Zone Out. Strictly speaking Zoning Out and Meditation are not mnemonic techniques.
They are include under mnemonic techniques as they are specific processes that can enhance memory.

Transactive Memory

Play Words with Friends. Transactive memory involves using both your fellow humans and technology to maintain and enhance a healthy memory.

Get News from Al Jazerra. Using unused sources of information broadens your view and enhances cognition.

Toss Your Smartphone. This involves getting rid of technology that can disrupt your focus and sap your productivity.

Download the TED APP. On the other hand there is information available in technology that fosters cognitive growth.

Go to a Literary Festival is an example of an transactive memory activity that involves your fellow human beings in your cognitive enhancement.

Learn a Language can involve both humans and technology and can genuinely enhance cognitive health.

Play Violent Videogames. Well, perhaps not violent videogames, but appropriately chosen viedogames can quicken reactions and improve multitasking.

Follow These People on Twitter. Although this is an example of transactive memory, the Healthymemory Blog respectfully disagrees and urges you to avoid Twitter (so never mind the “who” part).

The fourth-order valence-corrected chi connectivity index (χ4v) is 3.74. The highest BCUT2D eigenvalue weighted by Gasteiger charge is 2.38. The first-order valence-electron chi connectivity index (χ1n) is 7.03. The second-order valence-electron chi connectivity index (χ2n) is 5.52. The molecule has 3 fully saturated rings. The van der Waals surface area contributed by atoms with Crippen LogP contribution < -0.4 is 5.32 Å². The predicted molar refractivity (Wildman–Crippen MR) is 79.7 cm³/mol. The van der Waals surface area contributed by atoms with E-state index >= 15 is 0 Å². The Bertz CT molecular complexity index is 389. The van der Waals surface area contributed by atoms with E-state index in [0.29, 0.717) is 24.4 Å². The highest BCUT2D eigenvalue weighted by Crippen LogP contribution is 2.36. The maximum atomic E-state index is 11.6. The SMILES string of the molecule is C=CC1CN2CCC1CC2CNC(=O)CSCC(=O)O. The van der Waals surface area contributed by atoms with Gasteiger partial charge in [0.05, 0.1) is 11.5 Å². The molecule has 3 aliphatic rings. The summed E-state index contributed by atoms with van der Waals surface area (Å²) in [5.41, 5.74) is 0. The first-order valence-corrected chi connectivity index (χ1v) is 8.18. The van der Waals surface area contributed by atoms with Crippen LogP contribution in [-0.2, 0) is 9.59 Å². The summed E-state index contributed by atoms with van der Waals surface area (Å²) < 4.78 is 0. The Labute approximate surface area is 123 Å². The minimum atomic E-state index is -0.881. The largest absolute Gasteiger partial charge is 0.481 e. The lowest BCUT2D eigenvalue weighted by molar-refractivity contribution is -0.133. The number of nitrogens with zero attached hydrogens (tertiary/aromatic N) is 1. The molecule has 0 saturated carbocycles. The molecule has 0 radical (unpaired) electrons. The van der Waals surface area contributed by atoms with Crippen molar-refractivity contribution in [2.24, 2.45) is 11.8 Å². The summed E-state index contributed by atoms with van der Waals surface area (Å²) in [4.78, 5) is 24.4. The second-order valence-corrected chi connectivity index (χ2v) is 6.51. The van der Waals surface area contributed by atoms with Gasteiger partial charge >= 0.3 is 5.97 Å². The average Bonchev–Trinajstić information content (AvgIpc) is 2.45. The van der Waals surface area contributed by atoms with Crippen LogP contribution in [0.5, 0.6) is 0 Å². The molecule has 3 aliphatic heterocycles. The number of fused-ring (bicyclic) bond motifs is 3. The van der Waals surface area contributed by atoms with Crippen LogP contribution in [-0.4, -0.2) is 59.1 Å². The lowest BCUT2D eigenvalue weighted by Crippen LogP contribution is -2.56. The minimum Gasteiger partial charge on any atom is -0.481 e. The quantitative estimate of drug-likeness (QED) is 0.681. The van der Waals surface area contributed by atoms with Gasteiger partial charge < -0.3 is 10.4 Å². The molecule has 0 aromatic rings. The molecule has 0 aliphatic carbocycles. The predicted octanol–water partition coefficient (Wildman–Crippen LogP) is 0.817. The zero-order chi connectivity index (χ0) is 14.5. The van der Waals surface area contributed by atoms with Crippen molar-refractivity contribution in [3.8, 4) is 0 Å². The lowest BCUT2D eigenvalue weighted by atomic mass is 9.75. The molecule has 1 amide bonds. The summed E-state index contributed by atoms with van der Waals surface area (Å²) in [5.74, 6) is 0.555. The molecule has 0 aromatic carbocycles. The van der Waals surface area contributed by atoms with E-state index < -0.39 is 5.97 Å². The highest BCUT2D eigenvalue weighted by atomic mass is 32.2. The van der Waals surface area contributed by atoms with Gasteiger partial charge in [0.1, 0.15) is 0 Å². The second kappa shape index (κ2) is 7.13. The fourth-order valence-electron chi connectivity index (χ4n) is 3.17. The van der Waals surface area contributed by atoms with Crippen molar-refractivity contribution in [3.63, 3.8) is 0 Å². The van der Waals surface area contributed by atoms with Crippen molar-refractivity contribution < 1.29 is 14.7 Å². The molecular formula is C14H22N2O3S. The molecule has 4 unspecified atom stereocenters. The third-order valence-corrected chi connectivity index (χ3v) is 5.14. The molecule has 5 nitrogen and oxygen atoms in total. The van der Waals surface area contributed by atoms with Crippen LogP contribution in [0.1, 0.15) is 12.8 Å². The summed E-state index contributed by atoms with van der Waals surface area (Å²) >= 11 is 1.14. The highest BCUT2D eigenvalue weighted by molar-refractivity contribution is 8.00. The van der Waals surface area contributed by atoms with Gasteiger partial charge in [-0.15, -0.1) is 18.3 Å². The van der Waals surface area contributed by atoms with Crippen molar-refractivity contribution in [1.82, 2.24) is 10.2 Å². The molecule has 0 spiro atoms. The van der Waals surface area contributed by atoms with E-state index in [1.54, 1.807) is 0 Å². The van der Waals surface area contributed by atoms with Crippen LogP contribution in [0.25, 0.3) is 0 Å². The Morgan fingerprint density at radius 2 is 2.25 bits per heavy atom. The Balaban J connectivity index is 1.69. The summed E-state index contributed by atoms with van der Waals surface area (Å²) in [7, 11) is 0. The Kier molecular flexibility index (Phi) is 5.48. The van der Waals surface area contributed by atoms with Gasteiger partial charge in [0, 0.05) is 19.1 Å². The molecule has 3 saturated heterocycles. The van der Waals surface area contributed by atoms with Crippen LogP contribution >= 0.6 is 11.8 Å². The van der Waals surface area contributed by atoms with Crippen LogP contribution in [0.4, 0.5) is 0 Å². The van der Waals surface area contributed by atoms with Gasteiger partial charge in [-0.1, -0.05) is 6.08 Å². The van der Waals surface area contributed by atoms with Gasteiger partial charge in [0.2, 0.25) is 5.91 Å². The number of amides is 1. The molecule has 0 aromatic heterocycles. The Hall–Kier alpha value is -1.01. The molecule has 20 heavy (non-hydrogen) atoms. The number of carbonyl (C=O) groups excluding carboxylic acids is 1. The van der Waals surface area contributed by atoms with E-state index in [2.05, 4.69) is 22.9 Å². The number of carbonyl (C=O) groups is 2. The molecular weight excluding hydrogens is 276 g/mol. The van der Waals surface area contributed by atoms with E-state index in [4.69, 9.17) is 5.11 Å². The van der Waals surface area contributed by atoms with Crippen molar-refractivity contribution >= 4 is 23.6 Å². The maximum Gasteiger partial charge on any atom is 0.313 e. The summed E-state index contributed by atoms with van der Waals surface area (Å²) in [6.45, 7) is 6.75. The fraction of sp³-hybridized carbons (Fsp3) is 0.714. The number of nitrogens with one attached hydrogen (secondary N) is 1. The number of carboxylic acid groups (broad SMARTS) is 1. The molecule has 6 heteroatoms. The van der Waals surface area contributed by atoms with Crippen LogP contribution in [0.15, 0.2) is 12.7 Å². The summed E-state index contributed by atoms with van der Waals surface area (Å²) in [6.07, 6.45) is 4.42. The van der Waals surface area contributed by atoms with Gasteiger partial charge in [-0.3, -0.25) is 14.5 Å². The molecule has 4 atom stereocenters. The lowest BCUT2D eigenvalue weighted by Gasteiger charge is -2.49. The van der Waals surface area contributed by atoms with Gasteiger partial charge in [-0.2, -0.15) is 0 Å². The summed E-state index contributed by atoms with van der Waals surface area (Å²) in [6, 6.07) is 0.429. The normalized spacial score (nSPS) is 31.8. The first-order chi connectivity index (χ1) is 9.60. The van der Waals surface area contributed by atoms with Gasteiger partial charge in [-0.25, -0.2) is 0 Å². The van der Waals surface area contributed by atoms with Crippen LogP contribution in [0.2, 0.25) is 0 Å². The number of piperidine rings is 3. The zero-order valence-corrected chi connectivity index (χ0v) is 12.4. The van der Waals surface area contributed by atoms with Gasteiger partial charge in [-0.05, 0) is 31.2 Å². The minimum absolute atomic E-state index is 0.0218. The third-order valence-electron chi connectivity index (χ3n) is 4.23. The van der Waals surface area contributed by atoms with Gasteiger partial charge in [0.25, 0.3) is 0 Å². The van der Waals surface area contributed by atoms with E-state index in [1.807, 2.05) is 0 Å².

Install Supermemo. This software can help you catalog new data and then remind you to remember it before it slips away.

See a Shakespeare Play. Viewing the work of the bard is an example of transactive memory involving interactions with your fellow humans.

Check Out ITUNES U. Top schools put their lectures online at iTunes U in subjects ranging from philosophy to astrophysics.

Visit MOMA. That is the Museum of Modern Art to enhance your cognitive experience.

Become an Expert. Becoming an expert in a subject involves interactions with both your fellow humans and technology.

Write Reviews Online. Be proactive in your use of technology.

Get Out of Town. This involves interacting with humans but remember to bring along your laptop.

In Summary

This should give you some ideas. Feel free to substitute relevant appropriate activities of your own choosing.